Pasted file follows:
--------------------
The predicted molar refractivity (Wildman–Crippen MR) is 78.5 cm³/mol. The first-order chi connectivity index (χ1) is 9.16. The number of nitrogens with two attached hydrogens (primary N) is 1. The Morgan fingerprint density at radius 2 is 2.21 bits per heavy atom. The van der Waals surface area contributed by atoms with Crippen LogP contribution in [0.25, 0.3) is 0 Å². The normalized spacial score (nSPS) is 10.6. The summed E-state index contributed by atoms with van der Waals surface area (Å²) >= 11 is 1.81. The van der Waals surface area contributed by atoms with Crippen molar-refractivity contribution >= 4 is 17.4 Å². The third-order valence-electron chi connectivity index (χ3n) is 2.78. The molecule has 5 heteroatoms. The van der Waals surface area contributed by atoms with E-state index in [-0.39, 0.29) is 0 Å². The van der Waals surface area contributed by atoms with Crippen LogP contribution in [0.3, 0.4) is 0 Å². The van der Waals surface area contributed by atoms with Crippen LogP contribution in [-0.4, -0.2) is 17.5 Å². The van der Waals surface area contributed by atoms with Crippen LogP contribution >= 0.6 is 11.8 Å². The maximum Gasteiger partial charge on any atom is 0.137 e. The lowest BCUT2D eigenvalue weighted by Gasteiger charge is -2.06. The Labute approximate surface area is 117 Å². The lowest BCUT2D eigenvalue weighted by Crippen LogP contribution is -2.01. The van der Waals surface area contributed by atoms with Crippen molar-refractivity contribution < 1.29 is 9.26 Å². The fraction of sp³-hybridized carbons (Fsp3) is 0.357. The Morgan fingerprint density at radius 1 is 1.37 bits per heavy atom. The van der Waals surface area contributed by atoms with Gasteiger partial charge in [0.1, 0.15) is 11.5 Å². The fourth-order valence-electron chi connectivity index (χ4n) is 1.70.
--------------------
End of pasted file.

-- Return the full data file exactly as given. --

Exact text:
The predicted molar refractivity (Wildman–Crippen MR) is 78.5 cm³/mol. The first-order chi connectivity index (χ1) is 9.16. The number of nitrogens with two attached hydrogens (primary N) is 1. The Morgan fingerprint density at radius 2 is 2.21 bits per heavy atom. The van der Waals surface area contributed by atoms with Crippen LogP contribution in [0.25, 0.3) is 0 Å². The normalized spacial score (nSPS) is 10.6. The summed E-state index contributed by atoms with van der Waals surface area (Å²) >= 11 is 1.81. The van der Waals surface area contributed by atoms with Crippen molar-refractivity contribution >= 4 is 17.4 Å². The third-order valence-electron chi connectivity index (χ3n) is 2.78. The molecule has 5 heteroatoms. The van der Waals surface area contributed by atoms with E-state index in [-0.39, 0.29) is 0 Å². The van der Waals surface area contributed by atoms with Crippen LogP contribution in [0.3, 0.4) is 0 Å². The van der Waals surface area contributed by atoms with Crippen LogP contribution in [-0.4, -0.2) is 17.5 Å². The van der Waals surface area contributed by atoms with Crippen LogP contribution >= 0.6 is 11.8 Å². The maximum Gasteiger partial charge on any atom is 0.137 e. The lowest BCUT2D eigenvalue weighted by Gasteiger charge is -2.06. The Labute approximate surface area is 117 Å². The lowest BCUT2D eigenvalue weighted by Crippen LogP contribution is -2.01. The van der Waals surface area contributed by atoms with Crippen molar-refractivity contribution < 1.29 is 9.26 Å². The fraction of sp³-hybridized carbons (Fsp3) is 0.357. The Morgan fingerprint density at radius 1 is 1.37 bits per heavy atom. The van der Waals surface area contributed by atoms with Gasteiger partial charge in [0.1, 0.15) is 11.5 Å². The fourth-order valence-electron chi connectivity index (χ4n) is 1.70.